- Transactions support. This implies implementing either lock-based or row versioning-based isolation.

Everything else is actually not essential. An example of quite well-known database engine offering just these features (moreover, it provides just seek \ range access to indexes and support for transactions - i.e. as far as I remember, there is no such term as "table" at all - just "index") is Berkeley DB, which was recently acquired by Oracle.

Finally, there is well-known trend, which seems to be proved during last years: more and more complex logic tends to migrate from RDBMS layer (e.g. from stored procedures and triggers) to business logic layer - at least because it's much easier to write, maintain and test the code written on high-level languages, rather then on SQL. So having just indexing engine as RDBMS is an extremal case of this concept; and since we have very good experience related to migrating everything to BLL and providing very general abstractions there, may be it's time to take care about this "simple" storage layer as well...

Funny, but this is completely contrary to what Microsoft is doing: they're offering to "bundle" application BLL assemblies into SQL Server. We're trying to bundle RDBMS into the application domain (of course this isn't correct for the distributed database).

Why Google's approach to data indexing is more promising then other well-known ones, including the one used by SQL Server?

Well, the following fact plays key role here: the guys at Google were choosing an approach to data indexing keeping one key requirement in mind: it should be possible to distribute any index (or a set of them - i.e. BigTable) to thousands of PCs. Sandwiched index seems really the most promising option in this case:
- Any operation on it requires almost no locking in average (i.e. there will be some moments requiring locking, but these locks can be released almost immediately - they lock the structures in memory (let's say index map), and this happens without any intermediate disk i\o). AFAIK there is no other approach to implementing indexes allowing such a level of parallelism. Why this is important? Ok, imagine what is the cost of reading distributed lock status (at least one network round-trip). This approach seems quite promising now even on home PCs - the number of CPU cores is growing, as well as the amount of hard drives.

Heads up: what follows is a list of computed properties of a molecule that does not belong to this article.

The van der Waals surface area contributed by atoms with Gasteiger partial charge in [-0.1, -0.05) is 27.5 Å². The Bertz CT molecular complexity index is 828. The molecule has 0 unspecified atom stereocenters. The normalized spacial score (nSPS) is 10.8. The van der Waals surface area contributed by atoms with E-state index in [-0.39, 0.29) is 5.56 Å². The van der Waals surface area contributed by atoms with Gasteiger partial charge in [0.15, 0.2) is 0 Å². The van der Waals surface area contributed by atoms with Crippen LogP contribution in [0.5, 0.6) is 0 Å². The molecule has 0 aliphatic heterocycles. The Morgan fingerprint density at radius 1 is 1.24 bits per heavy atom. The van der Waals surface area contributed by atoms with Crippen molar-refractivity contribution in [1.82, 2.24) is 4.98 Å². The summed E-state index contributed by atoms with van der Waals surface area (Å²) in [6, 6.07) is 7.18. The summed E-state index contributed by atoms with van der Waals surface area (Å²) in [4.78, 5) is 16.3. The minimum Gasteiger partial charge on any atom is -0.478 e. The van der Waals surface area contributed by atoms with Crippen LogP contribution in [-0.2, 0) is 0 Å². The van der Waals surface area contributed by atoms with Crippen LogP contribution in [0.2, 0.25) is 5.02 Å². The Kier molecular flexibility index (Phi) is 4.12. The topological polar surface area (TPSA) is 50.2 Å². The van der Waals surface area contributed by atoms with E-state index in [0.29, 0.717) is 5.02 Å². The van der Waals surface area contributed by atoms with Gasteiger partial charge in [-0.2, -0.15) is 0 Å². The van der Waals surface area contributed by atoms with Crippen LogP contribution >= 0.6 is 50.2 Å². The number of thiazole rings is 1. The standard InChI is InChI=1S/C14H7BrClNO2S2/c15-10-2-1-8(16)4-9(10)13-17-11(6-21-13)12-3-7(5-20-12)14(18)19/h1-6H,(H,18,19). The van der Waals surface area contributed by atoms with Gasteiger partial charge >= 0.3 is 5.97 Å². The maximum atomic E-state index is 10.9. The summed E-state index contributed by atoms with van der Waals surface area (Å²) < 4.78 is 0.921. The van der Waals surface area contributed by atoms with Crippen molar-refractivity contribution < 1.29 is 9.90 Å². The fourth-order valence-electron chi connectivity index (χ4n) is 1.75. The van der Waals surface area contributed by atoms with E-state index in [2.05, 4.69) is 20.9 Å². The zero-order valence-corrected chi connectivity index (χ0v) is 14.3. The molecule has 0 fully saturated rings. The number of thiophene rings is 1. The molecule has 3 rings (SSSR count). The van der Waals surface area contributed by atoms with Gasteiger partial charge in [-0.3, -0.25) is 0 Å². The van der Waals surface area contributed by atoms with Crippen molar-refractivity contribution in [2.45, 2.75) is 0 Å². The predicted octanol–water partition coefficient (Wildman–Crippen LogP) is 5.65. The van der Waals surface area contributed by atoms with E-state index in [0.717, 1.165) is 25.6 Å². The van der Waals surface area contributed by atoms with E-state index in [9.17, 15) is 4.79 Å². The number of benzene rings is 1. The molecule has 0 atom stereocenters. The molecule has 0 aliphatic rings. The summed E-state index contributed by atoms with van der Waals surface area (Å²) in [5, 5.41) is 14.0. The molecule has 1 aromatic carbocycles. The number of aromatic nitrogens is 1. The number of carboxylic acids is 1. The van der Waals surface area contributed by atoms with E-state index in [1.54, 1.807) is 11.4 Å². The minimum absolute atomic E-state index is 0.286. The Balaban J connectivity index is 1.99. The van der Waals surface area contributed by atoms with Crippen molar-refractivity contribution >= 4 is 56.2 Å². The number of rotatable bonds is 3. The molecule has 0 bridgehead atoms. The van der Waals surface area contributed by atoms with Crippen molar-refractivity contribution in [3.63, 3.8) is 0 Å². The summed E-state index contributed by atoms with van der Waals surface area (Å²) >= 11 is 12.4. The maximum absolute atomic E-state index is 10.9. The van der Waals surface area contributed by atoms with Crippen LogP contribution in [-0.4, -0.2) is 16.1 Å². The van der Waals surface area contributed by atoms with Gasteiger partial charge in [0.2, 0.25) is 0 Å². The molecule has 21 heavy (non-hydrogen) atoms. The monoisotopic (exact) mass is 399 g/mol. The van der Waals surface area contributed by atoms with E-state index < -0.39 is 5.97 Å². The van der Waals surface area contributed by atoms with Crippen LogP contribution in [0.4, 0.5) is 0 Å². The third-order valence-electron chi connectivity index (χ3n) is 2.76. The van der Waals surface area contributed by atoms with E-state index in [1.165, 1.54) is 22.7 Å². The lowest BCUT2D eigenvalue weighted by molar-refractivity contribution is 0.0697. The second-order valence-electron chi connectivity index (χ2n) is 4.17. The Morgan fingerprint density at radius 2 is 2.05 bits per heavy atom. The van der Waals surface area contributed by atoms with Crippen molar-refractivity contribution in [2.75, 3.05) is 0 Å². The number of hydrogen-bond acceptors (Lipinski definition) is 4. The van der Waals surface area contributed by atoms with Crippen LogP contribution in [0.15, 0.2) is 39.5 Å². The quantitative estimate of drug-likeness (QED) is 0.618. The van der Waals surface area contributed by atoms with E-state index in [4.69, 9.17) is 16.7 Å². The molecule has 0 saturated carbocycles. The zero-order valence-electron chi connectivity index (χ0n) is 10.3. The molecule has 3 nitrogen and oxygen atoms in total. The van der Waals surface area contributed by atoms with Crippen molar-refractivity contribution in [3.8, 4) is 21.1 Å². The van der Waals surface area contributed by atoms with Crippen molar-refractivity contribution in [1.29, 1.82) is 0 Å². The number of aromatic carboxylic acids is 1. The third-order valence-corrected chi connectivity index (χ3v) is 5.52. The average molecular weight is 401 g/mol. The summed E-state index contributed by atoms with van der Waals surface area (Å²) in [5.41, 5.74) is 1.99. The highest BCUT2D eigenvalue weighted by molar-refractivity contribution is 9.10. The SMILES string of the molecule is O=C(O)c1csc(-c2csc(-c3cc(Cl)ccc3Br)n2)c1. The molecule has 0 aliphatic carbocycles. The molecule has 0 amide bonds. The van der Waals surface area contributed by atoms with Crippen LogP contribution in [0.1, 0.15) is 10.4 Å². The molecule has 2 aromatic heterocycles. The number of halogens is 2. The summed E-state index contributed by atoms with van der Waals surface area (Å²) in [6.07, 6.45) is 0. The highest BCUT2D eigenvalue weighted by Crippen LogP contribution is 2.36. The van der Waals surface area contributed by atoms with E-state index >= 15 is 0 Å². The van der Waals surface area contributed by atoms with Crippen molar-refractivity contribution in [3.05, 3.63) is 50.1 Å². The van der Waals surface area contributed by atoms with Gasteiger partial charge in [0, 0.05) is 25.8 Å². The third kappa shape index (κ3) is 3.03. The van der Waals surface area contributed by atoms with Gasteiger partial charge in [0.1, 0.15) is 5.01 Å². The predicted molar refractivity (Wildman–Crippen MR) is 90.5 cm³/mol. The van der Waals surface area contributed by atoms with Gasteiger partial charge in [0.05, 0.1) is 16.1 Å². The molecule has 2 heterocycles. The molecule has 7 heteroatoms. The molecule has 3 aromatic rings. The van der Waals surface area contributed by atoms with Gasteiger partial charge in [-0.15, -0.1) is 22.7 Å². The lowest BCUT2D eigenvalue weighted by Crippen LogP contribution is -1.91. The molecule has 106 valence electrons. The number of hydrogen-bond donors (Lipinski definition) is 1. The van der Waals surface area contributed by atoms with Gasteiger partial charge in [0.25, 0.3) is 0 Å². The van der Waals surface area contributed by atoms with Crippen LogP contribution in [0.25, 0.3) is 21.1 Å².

- Such indexes are quite fast for data modification operations. Basically, the time for any operation on them is ~ cost of running this operation in memory on rather small slice (i.e. B+tree containing 0...1000 keys) + cost of logging it to append-only log.
- It's possible to implement such indexes using just CreateFile, AppendToFile and DeleteFile operations. This is quite important, since appending to a distributed file can be implemented much easier and work much faster then safe overwrite of existing part of a distributed file. If you're interested in details - please refer to GFS description.
- Since there is append-only writes, there is no requirement to have same-sized pages. Moreover, there is no necessity to deal with dead pages in the index file. If I'd compare this approach to the same process in SQL Server indexes \ files, the best analogy I imagine seems "Sliced indexes" ~ ".Net garbage collection" (fast allocation, rare compactions) vs "Commonly used indexes" ~ "C++ heap management" (slow allocation, slow reclamation, no compactions).
- It's possible to compress the index with ease because of all above. Since any index page usually contains quite similar data (i.e. binary part of keys is usually the same on the same page), any compression algorithm like LZW (possibly - in conjunction with differential key compression) gives quite good results. Google reports they reduce the index size by ~ 10 times (!) by this (for their crawler). Why compression is important? Just imagine you read 10 times less from the disk.
- There are some disadvantages (e.g. any index seek operation implies seek in all the slices - imagine, if 20 of them are big (so caching works bad for them), so there can be lots of disk operations), but it seems all of them can be successfully resolved (e.g. the last issue is resolved quite gracefully with Bloom filters).

All above conclusions are listed in mentioned paper describing GFS. We've made few more:
- We understood such approach allows to implement snapshot isolation with ease. Moreover, the cost of transaction completion (rollback or commit) is again almost equal to the cost of appendinga mark to transaction log (+ version conflict detection - on commit). That's a bit strange, but Google doesn't offer this at all (for now they limit support of transactions in BigTables to support of atomic operations only - i.e. in fact there are no "honest" transactions yet).
- Finally, we can easily maintain additive measures in such indexes. Obviously they're quite useful - they reduce the time of queries like "Select avg(...) from ... where ..." from O(rowsToProcess) to O(log(totalRowCount)).

If you'd compare this to indexing in e.g. SQL Server, you'll immediately understand SQL Server database will never be distributed at all - not just "so well" (of course if they won't significantly redesign the storage). They use B+tree page locking, page overwriting, complex page reclamation... This really can't be distributed well.